Keith Grady, LNHA

Regardless of the circumstances, people usually have at least a little reticence when moving from the familiar to something completely new. That sentiment applies to just about everyone, regardless of age.

Understandably, many new retirees are concerned about how they might fare if they move from their current residence to a continuing care retirement / life plan community or a traditional retirement community environment. Most people have lived in their homes for decades, so the move represents a significant change all around.

Today’s retirement communities often resemble resorts, so the variety of social and recreational options can be overwhelming. Envisioning a life at a senior living community, prospective or new residents may wonder: “Do I try out the indoor pool first? Enroll in all the fitness programs? How does the dining room work? Do I need a ticket for the Friday night comedy show?”

But is it as stressful as many retirees and their families may anticipate? Research made possible through a grant from the Institute for Optimal Aging discovered that, in fact, the transition process is not all that difficult for most seniors after all. In fact, the study found that retired men and women adapted positively to the move fairly quickly, became fully indoctrinated within just a few months and went on to thrive as time went on.

And there are ways that we can help them.

My inspiration to write this column came from a thank you card I received from a new resident. Cynthia moved to Applewood in September 2013, leaving behind a home she shared with her late husband.

“It was a big house, and I was very lonely after he was gone,” she wrote. “But I ultimately moved to a retirement community for the sake of my children. They worried about me living alone. I felt it was important for them to know I was safe and in good hands.”

In fact, one of the main reasons many seniors, including Cynthia, move to a retirement community is to offset social isolation, which is common with older adults. As siblings, friends and other family members pass on, longtime neighbors downsize and children are preoccupied raising their own families, many older people find themselves without a dinner companion, with no place to be or even a reason to leave the house.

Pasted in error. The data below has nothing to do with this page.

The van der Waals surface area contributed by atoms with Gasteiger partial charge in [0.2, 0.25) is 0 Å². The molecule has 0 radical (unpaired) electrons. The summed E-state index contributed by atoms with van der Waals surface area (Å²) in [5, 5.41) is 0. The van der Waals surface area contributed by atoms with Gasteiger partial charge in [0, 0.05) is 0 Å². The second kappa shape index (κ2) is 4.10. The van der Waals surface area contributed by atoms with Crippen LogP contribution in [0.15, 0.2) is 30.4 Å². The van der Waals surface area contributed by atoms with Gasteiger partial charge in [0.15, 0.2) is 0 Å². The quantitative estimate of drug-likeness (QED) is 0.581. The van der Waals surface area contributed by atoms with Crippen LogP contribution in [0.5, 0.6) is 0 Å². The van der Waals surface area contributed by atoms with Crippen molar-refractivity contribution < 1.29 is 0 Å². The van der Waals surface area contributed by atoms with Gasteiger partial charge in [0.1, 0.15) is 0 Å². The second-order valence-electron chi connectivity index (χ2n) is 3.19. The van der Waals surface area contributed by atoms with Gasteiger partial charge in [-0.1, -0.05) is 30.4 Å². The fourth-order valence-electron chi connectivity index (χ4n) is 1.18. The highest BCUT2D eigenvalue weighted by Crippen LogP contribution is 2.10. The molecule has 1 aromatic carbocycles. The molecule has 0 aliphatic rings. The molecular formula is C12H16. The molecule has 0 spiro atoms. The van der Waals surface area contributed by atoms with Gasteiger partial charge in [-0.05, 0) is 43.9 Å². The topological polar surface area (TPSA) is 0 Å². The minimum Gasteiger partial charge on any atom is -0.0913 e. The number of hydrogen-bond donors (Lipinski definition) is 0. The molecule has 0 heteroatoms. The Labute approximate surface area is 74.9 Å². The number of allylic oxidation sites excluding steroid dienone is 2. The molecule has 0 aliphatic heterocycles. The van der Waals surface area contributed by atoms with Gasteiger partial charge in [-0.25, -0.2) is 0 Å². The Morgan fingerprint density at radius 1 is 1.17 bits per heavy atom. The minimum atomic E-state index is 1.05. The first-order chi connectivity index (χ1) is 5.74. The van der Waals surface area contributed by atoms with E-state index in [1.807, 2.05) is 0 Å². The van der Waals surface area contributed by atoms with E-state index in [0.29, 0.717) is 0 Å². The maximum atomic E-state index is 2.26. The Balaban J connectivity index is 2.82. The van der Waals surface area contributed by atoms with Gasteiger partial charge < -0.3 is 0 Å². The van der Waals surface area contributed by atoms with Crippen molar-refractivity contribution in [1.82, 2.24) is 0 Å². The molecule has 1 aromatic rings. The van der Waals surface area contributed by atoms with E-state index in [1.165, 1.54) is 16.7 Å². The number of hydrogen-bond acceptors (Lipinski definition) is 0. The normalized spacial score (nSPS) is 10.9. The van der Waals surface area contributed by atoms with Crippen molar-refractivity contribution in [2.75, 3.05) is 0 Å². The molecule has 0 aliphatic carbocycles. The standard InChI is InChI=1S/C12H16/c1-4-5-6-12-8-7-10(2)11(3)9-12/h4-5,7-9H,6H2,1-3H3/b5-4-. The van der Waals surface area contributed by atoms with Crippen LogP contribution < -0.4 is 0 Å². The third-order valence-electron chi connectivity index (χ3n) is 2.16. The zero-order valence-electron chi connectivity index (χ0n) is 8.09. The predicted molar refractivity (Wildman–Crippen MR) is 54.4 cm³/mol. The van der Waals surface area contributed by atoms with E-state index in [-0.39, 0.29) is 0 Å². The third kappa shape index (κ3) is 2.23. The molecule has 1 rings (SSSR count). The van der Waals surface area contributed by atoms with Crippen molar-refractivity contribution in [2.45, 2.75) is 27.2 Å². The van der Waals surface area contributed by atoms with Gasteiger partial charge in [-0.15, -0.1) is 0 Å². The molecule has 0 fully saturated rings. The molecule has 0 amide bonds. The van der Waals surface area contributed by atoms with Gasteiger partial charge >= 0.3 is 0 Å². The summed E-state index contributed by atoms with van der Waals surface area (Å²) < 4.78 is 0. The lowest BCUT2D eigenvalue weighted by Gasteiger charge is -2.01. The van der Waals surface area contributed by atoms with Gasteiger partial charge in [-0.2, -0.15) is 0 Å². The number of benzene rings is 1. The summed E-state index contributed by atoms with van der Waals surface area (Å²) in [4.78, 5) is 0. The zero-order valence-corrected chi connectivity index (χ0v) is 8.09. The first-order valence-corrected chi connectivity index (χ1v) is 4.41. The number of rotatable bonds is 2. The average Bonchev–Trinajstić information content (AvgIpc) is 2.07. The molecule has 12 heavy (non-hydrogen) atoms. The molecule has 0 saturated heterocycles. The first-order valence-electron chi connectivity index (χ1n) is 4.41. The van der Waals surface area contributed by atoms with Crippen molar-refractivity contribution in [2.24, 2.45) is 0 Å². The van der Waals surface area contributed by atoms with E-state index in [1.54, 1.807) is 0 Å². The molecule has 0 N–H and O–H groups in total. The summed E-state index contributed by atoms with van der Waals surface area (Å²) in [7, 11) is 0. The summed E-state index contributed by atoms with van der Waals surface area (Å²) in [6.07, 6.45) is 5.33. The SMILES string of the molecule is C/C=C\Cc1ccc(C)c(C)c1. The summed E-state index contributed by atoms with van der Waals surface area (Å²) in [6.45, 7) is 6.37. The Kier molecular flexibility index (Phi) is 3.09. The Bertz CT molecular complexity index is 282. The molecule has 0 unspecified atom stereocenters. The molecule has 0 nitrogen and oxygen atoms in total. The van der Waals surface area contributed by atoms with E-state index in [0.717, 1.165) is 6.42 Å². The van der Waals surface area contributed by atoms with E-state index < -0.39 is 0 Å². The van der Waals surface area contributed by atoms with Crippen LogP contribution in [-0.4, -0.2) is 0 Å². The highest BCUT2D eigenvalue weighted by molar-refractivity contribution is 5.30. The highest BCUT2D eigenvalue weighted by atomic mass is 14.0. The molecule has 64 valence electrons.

What Applewood does

So how can a retirement community assist them with the move? During the early days and weeks after a new resident joins us here at Applewood in Freehold, NJ, we take special care to help ensure that the move is not just stress-free but also, we hope, exhilarating and celebratory.

Our community’s manager of resident services plays a key role in taking over when our marketing department’s relationship with the incoming senior comes to a close. She and her team help new residents get established and provide an introduction to programs, amenities, events and resources.

Additionally, we have a spirited peer-to-peer resident ambassador team, members of which personally welcome incoming seniors and offer a friendly and informative helping hand if needed. Most importantly, the ambassadors help newcomers meet their neighbors and discover new experiences to try, at a pace that’s comfortable for them. The ambassadors also set up dining room seating arrangements so that from the start, newcomers have a casual opportunity to meet a variety of new neighbors during various mealtimes.

Ready in the wings

Older adults choose a CCRC, active adult or retirement community for a variety of reasons — less home maintenance, more social engagement, less cooking and cleaning, more travel and intellectual engagement.

Many seniors unpack and hit the ground running, meeting neighbors and discovering like-minded people who enjoy the same hobbies and interests. Others need a friendly, helping hand to get settled in.

Those of us in the senior living industry recognize and appreciate that moving can be emotionally and physically disconcerting. But a high-quality community should be ready to welcome new residents with helpful tools and resources. Even if new residents prefer a more “hands-off” approach, we’re ready in the wings to ensure that the new journey they have embarked on will prove to be well worth the effort.

Keith Grady is the executive director at Applewood, a 25-year-old continuing care retirement / life plan community in Freehold Township, NJ. He has more than 30 years of experience managing retirement communities to meet the social, intellectual and healthcare needs of today’s older adults. He may be reached at (732) 303-7416.

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